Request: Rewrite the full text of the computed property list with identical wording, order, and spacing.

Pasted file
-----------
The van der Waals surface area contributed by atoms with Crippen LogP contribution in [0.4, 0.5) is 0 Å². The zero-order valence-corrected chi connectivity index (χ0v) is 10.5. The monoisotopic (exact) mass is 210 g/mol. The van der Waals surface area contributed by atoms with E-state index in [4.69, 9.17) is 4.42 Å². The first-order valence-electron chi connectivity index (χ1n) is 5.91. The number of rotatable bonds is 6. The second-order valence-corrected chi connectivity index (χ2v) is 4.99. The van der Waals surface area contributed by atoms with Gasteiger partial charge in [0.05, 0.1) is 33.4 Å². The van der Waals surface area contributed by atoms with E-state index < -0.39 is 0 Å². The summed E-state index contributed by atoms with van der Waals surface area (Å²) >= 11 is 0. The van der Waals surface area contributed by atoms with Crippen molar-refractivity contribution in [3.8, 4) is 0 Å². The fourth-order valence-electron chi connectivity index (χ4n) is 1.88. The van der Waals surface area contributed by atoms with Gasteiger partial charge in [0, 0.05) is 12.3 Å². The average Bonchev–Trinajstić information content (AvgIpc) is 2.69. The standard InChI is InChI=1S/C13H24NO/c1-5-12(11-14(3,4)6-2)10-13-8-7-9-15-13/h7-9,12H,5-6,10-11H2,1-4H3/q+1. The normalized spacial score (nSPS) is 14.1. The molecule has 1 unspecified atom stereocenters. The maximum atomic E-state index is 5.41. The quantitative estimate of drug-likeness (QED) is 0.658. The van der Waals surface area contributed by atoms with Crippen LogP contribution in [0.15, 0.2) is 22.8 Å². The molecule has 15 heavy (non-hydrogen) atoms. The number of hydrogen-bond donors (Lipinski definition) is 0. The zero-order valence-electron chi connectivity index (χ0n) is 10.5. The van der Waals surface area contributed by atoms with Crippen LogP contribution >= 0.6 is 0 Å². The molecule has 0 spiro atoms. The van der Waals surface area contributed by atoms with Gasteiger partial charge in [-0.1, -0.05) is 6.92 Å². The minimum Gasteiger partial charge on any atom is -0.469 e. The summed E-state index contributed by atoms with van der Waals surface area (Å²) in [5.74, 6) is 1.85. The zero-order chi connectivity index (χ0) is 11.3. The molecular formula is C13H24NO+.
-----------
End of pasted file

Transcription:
The van der Waals surface area contributed by atoms with Crippen LogP contribution in [0.4, 0.5) is 0 Å². The zero-order valence-corrected chi connectivity index (χ0v) is 10.5. The monoisotopic (exact) mass is 210 g/mol. The van der Waals surface area contributed by atoms with E-state index in [4.69, 9.17) is 4.42 Å². The first-order valence-electron chi connectivity index (χ1n) is 5.91. The number of rotatable bonds is 6. The second-order valence-corrected chi connectivity index (χ2v) is 4.99. The van der Waals surface area contributed by atoms with Gasteiger partial charge in [0.05, 0.1) is 33.4 Å². The van der Waals surface area contributed by atoms with E-state index < -0.39 is 0 Å². The summed E-state index contributed by atoms with van der Waals surface area (Å²) >= 11 is 0. The van der Waals surface area contributed by atoms with Crippen molar-refractivity contribution in [3.8, 4) is 0 Å². The fourth-order valence-electron chi connectivity index (χ4n) is 1.88. The van der Waals surface area contributed by atoms with Gasteiger partial charge in [0, 0.05) is 12.3 Å². The average Bonchev–Trinajstić information content (AvgIpc) is 2.69. The standard InChI is InChI=1S/C13H24NO/c1-5-12(11-14(3,4)6-2)10-13-8-7-9-15-13/h7-9,12H,5-6,10-11H2,1-4H3/q+1. The normalized spacial score (nSPS) is 14.1. The molecule has 1 unspecified atom stereocenters. The maximum atomic E-state index is 5.41. The quantitative estimate of drug-likeness (QED) is 0.658. The van der Waals surface area contributed by atoms with Crippen LogP contribution in [0.15, 0.2) is 22.8 Å². The molecule has 15 heavy (non-hydrogen) atoms. The number of hydrogen-bond donors (Lipinski definition) is 0. The zero-order valence-electron chi connectivity index (χ0n) is 10.5. The van der Waals surface area contributed by atoms with Crippen LogP contribution >= 0.6 is 0 Å². The molecule has 0 spiro atoms. The van der Waals surface area contributed by atoms with Gasteiger partial charge in [-0.1, -0.05) is 6.92 Å². The minimum Gasteiger partial charge on any atom is -0.469 e. The summed E-state index contributed by atoms with van der Waals surface area (Å²) in [5.74, 6) is 1.85. The zero-order chi connectivity index (χ0) is 11.3. The molecular formula is C13H24NO+.